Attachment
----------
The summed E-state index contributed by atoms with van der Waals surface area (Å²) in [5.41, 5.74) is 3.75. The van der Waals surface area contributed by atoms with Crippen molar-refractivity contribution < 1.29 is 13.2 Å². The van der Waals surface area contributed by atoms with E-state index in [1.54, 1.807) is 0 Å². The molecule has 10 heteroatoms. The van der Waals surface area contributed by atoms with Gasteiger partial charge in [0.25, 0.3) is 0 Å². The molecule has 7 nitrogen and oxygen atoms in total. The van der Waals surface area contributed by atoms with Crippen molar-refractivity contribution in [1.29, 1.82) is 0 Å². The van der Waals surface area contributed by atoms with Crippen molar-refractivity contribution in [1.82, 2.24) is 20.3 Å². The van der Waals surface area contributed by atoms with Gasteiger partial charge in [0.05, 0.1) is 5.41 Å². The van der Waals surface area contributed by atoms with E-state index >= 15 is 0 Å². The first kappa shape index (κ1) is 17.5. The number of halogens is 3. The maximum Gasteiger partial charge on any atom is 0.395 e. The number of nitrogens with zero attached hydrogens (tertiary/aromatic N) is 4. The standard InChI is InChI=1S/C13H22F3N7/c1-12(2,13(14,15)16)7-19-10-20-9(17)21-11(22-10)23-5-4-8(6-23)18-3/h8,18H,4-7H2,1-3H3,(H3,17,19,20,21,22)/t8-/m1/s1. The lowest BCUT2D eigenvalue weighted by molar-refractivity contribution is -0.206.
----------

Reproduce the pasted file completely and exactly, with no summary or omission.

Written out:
The summed E-state index contributed by atoms with van der Waals surface area (Å²) in [5.41, 5.74) is 3.75. The van der Waals surface area contributed by atoms with Crippen molar-refractivity contribution < 1.29 is 13.2 Å². The van der Waals surface area contributed by atoms with E-state index in [1.54, 1.807) is 0 Å². The molecule has 10 heteroatoms. The van der Waals surface area contributed by atoms with Gasteiger partial charge in [0.25, 0.3) is 0 Å². The molecule has 7 nitrogen and oxygen atoms in total. The van der Waals surface area contributed by atoms with Crippen molar-refractivity contribution in [1.29, 1.82) is 0 Å². The van der Waals surface area contributed by atoms with Crippen molar-refractivity contribution in [1.82, 2.24) is 20.3 Å². The van der Waals surface area contributed by atoms with Gasteiger partial charge in [0.05, 0.1) is 5.41 Å². The van der Waals surface area contributed by atoms with E-state index >= 15 is 0 Å². The first kappa shape index (κ1) is 17.5. The number of halogens is 3. The maximum Gasteiger partial charge on any atom is 0.395 e. The number of nitrogens with zero attached hydrogens (tertiary/aromatic N) is 4. The standard InChI is InChI=1S/C13H22F3N7/c1-12(2,13(14,15)16)7-19-10-20-9(17)21-11(22-10)23-5-4-8(6-23)18-3/h8,18H,4-7H2,1-3H3,(H3,17,19,20,21,22)/t8-/m1/s1. The lowest BCUT2D eigenvalue weighted by molar-refractivity contribution is -0.206.